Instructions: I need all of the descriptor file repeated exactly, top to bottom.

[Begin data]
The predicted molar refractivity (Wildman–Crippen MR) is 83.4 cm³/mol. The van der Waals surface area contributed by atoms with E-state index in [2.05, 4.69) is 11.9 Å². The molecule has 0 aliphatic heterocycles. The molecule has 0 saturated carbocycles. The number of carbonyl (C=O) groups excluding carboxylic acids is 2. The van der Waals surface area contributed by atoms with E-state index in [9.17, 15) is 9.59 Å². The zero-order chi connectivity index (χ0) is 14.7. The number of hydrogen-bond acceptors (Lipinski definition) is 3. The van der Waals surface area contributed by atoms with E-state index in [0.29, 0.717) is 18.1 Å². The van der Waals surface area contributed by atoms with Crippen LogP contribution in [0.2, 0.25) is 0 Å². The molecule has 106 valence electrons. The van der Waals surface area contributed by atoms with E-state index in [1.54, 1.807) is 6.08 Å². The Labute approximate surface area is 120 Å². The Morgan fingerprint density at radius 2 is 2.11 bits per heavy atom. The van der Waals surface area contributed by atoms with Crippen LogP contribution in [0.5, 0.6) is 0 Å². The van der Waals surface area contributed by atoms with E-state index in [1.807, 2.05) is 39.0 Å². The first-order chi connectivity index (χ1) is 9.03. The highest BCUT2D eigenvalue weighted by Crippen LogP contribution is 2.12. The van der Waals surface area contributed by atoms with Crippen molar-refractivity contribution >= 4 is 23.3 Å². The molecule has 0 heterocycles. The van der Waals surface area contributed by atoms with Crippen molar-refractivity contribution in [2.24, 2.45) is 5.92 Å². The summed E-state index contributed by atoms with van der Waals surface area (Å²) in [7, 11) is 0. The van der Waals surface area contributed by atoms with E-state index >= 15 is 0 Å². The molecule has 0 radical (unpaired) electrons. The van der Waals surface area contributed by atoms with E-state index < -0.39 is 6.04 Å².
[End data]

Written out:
The predicted molar refractivity (Wildman–Crippen MR) is 83.4 cm³/mol. The van der Waals surface area contributed by atoms with E-state index in [2.05, 4.69) is 11.9 Å². The molecule has 0 aliphatic heterocycles. The molecule has 0 saturated carbocycles. The number of carbonyl (C=O) groups excluding carboxylic acids is 2. The van der Waals surface area contributed by atoms with E-state index in [9.17, 15) is 9.59 Å². The zero-order chi connectivity index (χ0) is 14.7. The number of hydrogen-bond acceptors (Lipinski definition) is 3. The van der Waals surface area contributed by atoms with E-state index in [0.29, 0.717) is 18.1 Å². The van der Waals surface area contributed by atoms with Crippen LogP contribution in [0.2, 0.25) is 0 Å². The molecule has 106 valence electrons. The van der Waals surface area contributed by atoms with E-state index in [1.54, 1.807) is 6.08 Å². The Labute approximate surface area is 120 Å². The Morgan fingerprint density at radius 2 is 2.11 bits per heavy atom. The van der Waals surface area contributed by atoms with Crippen LogP contribution in [0.5, 0.6) is 0 Å². The van der Waals surface area contributed by atoms with E-state index in [1.807, 2.05) is 39.0 Å². The first-order chi connectivity index (χ1) is 9.03. The highest BCUT2D eigenvalue weighted by Crippen LogP contribution is 2.12. The van der Waals surface area contributed by atoms with Crippen molar-refractivity contribution >= 4 is 23.3 Å². The molecule has 0 heterocycles. The van der Waals surface area contributed by atoms with Crippen molar-refractivity contribution in [2.24, 2.45) is 5.92 Å². The summed E-state index contributed by atoms with van der Waals surface area (Å²) in [7, 11) is 0. The van der Waals surface area contributed by atoms with E-state index >= 15 is 0 Å². The molecule has 0 radical (unpaired) electrons. The van der Waals surface area contributed by atoms with E-state index < -0.39 is 6.04 Å².